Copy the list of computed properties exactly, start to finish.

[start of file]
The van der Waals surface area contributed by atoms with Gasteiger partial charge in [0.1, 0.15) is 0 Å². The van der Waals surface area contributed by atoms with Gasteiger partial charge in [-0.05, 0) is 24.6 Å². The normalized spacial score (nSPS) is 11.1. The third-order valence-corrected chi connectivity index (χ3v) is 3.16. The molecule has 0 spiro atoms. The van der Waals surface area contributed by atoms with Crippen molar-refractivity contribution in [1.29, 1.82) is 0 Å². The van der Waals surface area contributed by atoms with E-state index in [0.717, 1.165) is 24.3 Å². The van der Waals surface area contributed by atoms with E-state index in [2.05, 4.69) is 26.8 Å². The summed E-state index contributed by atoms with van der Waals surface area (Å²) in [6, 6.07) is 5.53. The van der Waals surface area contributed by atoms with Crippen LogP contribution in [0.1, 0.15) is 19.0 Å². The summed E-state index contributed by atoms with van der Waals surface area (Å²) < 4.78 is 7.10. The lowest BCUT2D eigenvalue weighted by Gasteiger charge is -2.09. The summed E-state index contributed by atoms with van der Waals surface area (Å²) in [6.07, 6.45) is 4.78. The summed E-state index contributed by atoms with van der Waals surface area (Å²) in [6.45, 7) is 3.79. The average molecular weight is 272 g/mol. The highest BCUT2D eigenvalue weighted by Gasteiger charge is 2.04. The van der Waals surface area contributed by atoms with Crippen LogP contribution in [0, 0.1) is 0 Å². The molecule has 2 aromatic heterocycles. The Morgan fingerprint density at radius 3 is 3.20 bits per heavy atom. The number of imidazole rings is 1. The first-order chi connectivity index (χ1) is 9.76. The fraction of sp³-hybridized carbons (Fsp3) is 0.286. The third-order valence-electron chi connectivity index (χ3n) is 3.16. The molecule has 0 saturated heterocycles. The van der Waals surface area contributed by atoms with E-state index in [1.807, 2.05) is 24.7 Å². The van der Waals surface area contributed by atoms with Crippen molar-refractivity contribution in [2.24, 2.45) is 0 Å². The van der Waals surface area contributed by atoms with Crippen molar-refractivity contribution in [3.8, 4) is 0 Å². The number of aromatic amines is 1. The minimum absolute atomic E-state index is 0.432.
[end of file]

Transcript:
The van der Waals surface area contributed by atoms with Gasteiger partial charge in [0.1, 0.15) is 0 Å². The van der Waals surface area contributed by atoms with Gasteiger partial charge in [-0.05, 0) is 24.6 Å². The normalized spacial score (nSPS) is 11.1. The third-order valence-corrected chi connectivity index (χ3v) is 3.16. The molecule has 0 spiro atoms. The van der Waals surface area contributed by atoms with Crippen molar-refractivity contribution in [1.29, 1.82) is 0 Å². The van der Waals surface area contributed by atoms with E-state index in [0.717, 1.165) is 24.3 Å². The van der Waals surface area contributed by atoms with E-state index in [2.05, 4.69) is 26.8 Å². The summed E-state index contributed by atoms with van der Waals surface area (Å²) in [6, 6.07) is 5.53. The van der Waals surface area contributed by atoms with Crippen LogP contribution in [0.1, 0.15) is 19.0 Å². The summed E-state index contributed by atoms with van der Waals surface area (Å²) < 4.78 is 7.10. The lowest BCUT2D eigenvalue weighted by Gasteiger charge is -2.09. The summed E-state index contributed by atoms with van der Waals surface area (Å²) in [6.07, 6.45) is 4.78. The summed E-state index contributed by atoms with van der Waals surface area (Å²) in [6.45, 7) is 3.79. The average molecular weight is 272 g/mol. The highest BCUT2D eigenvalue weighted by Gasteiger charge is 2.04. The van der Waals surface area contributed by atoms with Crippen LogP contribution in [0, 0.1) is 0 Å². The molecule has 2 aromatic heterocycles. The Morgan fingerprint density at radius 3 is 3.20 bits per heavy atom. The number of imidazole rings is 1. The first-order chi connectivity index (χ1) is 9.76. The fraction of sp³-hybridized carbons (Fsp3) is 0.286. The third-order valence-electron chi connectivity index (χ3n) is 3.16. The molecule has 0 saturated heterocycles. The van der Waals surface area contributed by atoms with E-state index in [1.807, 2.05) is 24.7 Å². The van der Waals surface area contributed by atoms with Crippen molar-refractivity contribution in [2.24, 2.45) is 0 Å². The van der Waals surface area contributed by atoms with Crippen molar-refractivity contribution in [3.8, 4) is 0 Å². The number of aromatic amines is 1. The minimum absolute atomic E-state index is 0.432.